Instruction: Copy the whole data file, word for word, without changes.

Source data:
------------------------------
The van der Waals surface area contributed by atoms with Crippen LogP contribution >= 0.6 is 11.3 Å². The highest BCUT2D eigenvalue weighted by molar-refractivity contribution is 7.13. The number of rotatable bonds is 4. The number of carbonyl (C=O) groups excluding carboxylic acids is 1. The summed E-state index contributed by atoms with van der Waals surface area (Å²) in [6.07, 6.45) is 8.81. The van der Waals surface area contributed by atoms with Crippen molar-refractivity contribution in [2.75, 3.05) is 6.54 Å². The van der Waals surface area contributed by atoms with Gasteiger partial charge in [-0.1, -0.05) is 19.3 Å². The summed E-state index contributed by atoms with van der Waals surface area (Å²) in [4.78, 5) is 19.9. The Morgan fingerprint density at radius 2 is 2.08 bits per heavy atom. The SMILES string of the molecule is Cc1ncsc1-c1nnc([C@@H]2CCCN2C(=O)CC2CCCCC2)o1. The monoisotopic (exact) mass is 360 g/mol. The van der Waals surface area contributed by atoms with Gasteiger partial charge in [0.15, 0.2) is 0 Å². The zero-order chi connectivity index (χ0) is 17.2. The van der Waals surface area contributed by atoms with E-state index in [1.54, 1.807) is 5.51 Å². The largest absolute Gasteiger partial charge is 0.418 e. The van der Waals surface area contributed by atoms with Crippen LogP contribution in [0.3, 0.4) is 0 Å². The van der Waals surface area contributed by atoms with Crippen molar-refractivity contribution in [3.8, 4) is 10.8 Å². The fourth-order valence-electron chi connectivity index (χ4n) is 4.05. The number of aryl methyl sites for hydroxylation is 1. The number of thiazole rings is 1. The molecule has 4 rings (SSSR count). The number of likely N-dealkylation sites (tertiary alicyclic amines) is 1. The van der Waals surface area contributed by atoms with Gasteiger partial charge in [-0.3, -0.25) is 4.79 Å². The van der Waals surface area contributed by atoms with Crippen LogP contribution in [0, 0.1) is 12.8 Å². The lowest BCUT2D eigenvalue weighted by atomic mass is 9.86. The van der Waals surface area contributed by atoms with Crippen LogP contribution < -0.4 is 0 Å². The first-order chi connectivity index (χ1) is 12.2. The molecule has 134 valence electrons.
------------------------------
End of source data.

The van der Waals surface area contributed by atoms with Crippen LogP contribution >= 0.6 is 11.3 Å². The highest BCUT2D eigenvalue weighted by molar-refractivity contribution is 7.13. The number of rotatable bonds is 4. The number of carbonyl (C=O) groups excluding carboxylic acids is 1. The summed E-state index contributed by atoms with van der Waals surface area (Å²) in [6.07, 6.45) is 8.81. The van der Waals surface area contributed by atoms with Crippen molar-refractivity contribution in [2.75, 3.05) is 6.54 Å². The van der Waals surface area contributed by atoms with Gasteiger partial charge in [-0.1, -0.05) is 19.3 Å². The summed E-state index contributed by atoms with van der Waals surface area (Å²) in [4.78, 5) is 19.9. The Morgan fingerprint density at radius 2 is 2.08 bits per heavy atom. The SMILES string of the molecule is Cc1ncsc1-c1nnc([C@@H]2CCCN2C(=O)CC2CCCCC2)o1. The monoisotopic (exact) mass is 360 g/mol. The van der Waals surface area contributed by atoms with Gasteiger partial charge in [0.15, 0.2) is 0 Å². The zero-order chi connectivity index (χ0) is 17.2. The van der Waals surface area contributed by atoms with E-state index in [1.54, 1.807) is 5.51 Å². The largest absolute Gasteiger partial charge is 0.418 e. The van der Waals surface area contributed by atoms with Crippen LogP contribution in [0.3, 0.4) is 0 Å². The van der Waals surface area contributed by atoms with Crippen molar-refractivity contribution in [3.8, 4) is 10.8 Å². The fourth-order valence-electron chi connectivity index (χ4n) is 4.05. The number of aryl methyl sites for hydroxylation is 1. The number of thiazole rings is 1. The molecule has 4 rings (SSSR count). The number of likely N-dealkylation sites (tertiary alicyclic amines) is 1. The van der Waals surface area contributed by atoms with Gasteiger partial charge in [-0.3, -0.25) is 4.79 Å². The van der Waals surface area contributed by atoms with Crippen LogP contribution in [0, 0.1) is 12.8 Å². The lowest BCUT2D eigenvalue weighted by atomic mass is 9.86. The van der Waals surface area contributed by atoms with Crippen LogP contribution < -0.4 is 0 Å². The first-order chi connectivity index (χ1) is 12.2. The molecule has 134 valence electrons.